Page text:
In the case of wind waves, the total surface drift (in the absence of background currents) includes two terms (the case of one-dimensional tank measurements is assumed):
where Udw is the wind-induced part of the surface drift current Ud. To estimate Udw, the Stokes drift needs to be excluded from Ud in Eq. (4); to this aim, the values of USt(0) are often estimated using Eq. (2). Based on such estimates, previous studies (Wu 1975, 1983; Churchill and Csanady 1983; Longo 2012; Longo et al. 2012; Zavadsky and Shemer 2017) showed that the Stokes drift at the surface USt(0) has a typical empirical value of approximately 10%–15% of the wind-induced drift Udw. This indicates that USt should be taken into account in measurements and practical tasks, especially in the presence of intensive long waves that have high phase velocities (e.g., swell). Moreover, in the field measurements by Clarke and Gorder (2018), the Stokes drift was considered as the total surface drift current, with no attention given to the wind-induced part Udw.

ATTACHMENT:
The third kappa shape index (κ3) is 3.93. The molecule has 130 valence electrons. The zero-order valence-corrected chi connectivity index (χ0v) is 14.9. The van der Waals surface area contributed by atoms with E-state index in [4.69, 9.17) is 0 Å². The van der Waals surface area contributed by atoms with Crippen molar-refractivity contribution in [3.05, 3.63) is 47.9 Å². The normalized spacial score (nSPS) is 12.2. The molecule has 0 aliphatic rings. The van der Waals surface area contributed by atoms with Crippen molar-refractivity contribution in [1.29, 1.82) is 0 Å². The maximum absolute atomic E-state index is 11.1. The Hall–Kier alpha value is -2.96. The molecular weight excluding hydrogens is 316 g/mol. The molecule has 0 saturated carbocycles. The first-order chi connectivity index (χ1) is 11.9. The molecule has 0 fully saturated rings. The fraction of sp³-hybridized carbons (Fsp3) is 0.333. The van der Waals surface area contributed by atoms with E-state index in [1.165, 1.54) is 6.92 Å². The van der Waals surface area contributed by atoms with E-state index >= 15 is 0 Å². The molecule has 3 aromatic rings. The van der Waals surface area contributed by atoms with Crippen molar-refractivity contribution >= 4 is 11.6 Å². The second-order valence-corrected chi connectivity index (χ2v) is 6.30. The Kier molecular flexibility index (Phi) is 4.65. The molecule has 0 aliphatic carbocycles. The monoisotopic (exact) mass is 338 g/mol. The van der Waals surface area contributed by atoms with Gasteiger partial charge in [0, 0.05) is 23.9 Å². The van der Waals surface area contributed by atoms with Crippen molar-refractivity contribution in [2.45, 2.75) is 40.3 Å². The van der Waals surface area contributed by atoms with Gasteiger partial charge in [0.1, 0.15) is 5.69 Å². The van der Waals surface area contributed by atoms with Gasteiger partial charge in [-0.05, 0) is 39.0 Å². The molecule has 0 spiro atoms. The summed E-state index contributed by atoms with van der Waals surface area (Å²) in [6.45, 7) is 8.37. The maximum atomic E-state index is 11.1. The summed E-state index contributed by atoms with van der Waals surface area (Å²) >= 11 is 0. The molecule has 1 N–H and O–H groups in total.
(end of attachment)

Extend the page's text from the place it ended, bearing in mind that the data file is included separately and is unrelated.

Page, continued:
In practice, the wind-induced drift currents Udw have values on the order of the friction velocity in air . With no swell, such currents can be described by the simple ratio (Wu 1975; Longo et al. 2012; Zavadsky and Shemer 2017)
where coefficient cd varies in the range from 0.3 in the laboratory measurements (Zavadsky and Shemer 2017) to 0.53 (Wu 1975), and from 0.2 (Babanin 1988) to 1.5 (Tsahalis 1979) in the field measurements. In all cases, no authors considered the dependence of Udw on specific wave parameters. In the present paper, we address this relation in detail.